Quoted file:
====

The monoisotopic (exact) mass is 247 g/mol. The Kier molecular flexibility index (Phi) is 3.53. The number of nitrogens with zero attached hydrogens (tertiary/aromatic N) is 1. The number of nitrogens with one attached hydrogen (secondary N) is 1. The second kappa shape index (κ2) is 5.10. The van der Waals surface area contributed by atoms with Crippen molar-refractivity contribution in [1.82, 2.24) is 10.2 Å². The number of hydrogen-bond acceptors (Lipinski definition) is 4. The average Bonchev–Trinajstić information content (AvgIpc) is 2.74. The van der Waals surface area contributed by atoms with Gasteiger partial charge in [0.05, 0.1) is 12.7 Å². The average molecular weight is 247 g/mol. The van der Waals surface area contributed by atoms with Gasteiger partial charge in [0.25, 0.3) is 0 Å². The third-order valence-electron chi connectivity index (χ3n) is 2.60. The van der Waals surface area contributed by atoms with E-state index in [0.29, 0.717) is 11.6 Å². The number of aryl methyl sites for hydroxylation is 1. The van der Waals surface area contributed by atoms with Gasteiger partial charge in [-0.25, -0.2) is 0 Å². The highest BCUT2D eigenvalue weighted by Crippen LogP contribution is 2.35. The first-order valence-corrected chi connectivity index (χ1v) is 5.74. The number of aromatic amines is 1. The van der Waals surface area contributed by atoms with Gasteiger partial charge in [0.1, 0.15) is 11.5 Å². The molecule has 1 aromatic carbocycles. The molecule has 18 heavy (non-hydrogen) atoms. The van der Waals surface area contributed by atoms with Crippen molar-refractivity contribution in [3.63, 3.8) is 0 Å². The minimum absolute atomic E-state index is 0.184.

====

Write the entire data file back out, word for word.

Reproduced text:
The monoisotopic (exact) mass is 247 g/mol. The Kier molecular flexibility index (Phi) is 3.53. The number of nitrogens with zero attached hydrogens (tertiary/aromatic N) is 1. The number of nitrogens with one attached hydrogen (secondary N) is 1. The second kappa shape index (κ2) is 5.10. The van der Waals surface area contributed by atoms with Crippen molar-refractivity contribution in [1.82, 2.24) is 10.2 Å². The number of hydrogen-bond acceptors (Lipinski definition) is 4. The average Bonchev–Trinajstić information content (AvgIpc) is 2.74. The van der Waals surface area contributed by atoms with Gasteiger partial charge in [0.05, 0.1) is 12.7 Å². The average molecular weight is 247 g/mol. The van der Waals surface area contributed by atoms with Gasteiger partial charge in [0.25, 0.3) is 0 Å². The third-order valence-electron chi connectivity index (χ3n) is 2.60. The van der Waals surface area contributed by atoms with E-state index in [0.29, 0.717) is 11.6 Å². The number of aryl methyl sites for hydroxylation is 1. The van der Waals surface area contributed by atoms with Gasteiger partial charge in [-0.25, -0.2) is 0 Å². The highest BCUT2D eigenvalue weighted by Crippen LogP contribution is 2.35. The first-order valence-corrected chi connectivity index (χ1v) is 5.74. The number of aromatic amines is 1. The van der Waals surface area contributed by atoms with Gasteiger partial charge in [0.1, 0.15) is 11.5 Å². The molecule has 1 aromatic carbocycles. The molecule has 18 heavy (non-hydrogen) atoms. The van der Waals surface area contributed by atoms with Crippen molar-refractivity contribution in [3.63, 3.8) is 0 Å². The minimum absolute atomic E-state index is 0.184.